Crossfire released on January 1! I’ve been so excited about this book. If you read on Wednesday, you know why. I wanted to share a bit more about the story with you.
This book was born when I needed something to focus on rather than some events happening in my life, so I challenged myself to write a book in thirty days. When Andrea and Josh started “talking” to me, their voices came wrapped in a whole lot of misconceptions and lies that they believed. They weren’t good enough. They had failed someone they loved. These two characters tapped into some of the deepest parts of me. We all have those things in our lives we wonder if even God is big enough to heal.
On September 11, 2001, I had to tell my second period freshman civics class that the whole world had changed. In that room I taught two brothers, Jon and Aaron. Even before that day, those two wanted nothing more than to serve their country. When 9/11 happened, you could see the resolve solidify. Both joined the Army. Both served overseas in the War on Terror. Both came home.
But only one survived. I was standing in front of my third period writing class in September 2011 when I received another life-altering message. Aaron was gone. On home turf, alone, Aaron left us to wonder how he could survive a war and yet have the pain steal him away.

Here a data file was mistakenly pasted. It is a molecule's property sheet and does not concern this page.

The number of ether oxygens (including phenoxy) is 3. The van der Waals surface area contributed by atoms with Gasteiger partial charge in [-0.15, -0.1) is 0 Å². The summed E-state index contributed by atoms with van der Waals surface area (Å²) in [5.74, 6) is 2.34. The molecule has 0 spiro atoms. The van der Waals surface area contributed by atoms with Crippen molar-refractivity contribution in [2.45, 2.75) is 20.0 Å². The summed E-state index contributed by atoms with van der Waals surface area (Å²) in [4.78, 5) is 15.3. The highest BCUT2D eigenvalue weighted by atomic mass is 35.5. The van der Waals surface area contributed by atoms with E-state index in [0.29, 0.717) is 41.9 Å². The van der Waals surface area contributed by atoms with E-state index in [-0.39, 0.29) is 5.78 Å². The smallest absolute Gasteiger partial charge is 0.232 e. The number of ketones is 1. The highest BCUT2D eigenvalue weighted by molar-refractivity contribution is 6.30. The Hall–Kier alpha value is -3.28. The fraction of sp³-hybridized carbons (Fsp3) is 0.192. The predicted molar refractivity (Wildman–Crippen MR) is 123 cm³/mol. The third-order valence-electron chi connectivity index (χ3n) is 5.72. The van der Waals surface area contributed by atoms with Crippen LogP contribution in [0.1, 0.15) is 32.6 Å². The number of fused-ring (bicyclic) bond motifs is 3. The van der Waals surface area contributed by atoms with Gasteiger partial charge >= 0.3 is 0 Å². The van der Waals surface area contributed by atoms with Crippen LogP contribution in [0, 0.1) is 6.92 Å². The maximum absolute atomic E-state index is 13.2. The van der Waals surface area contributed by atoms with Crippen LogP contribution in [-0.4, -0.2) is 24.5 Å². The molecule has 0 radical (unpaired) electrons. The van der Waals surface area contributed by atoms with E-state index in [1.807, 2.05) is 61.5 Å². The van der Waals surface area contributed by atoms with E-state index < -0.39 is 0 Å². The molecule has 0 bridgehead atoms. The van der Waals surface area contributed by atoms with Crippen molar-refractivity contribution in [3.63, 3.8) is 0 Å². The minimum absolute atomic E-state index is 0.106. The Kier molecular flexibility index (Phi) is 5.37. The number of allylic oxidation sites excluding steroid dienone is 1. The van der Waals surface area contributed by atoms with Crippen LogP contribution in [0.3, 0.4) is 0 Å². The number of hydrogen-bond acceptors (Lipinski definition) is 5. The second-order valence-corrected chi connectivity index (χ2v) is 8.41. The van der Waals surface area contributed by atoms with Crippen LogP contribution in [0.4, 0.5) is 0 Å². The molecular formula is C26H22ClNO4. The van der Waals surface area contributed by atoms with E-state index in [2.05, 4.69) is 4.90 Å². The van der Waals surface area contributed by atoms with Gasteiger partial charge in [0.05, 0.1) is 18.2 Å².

His mother is a teacher friend of mine, and we emailed back and forth about Aaron one day. I told her about Crossfire, about how it was written six months before Aaron died, how it paralleled his story. You see, Aaron’s sister? She is now a licensed clinical addiction specialist, much like Andrea in the novel.
Crossfire, while it’s a suspense novel, also touches on what happens to the ones left behind when post-traumatic stress disorder rips a soldier away. The ones like Andrea, awash in guilt for what they missed, what they might have done differently. The ones like Josh, who strive to make atonement for their perceived failures. The ones who grieve lives lost on the homefront after the war should have been left behind. We’re slowly learning that when it comes to war, it is rarely left behind.
The guiding verse for the novel was Psalm 147:3 (NIV): “He heals the brokenhearted and binds up their wounds.” That’s my prayer for our soldiers for those who watch their loved ones continue to suffer “the unseen wound.” And so, this book is dedicated to Aaron, his twin brother Jon, his sister Angela, his parents Chuck and Terry… and all of the others like them, who are still fighting the fight.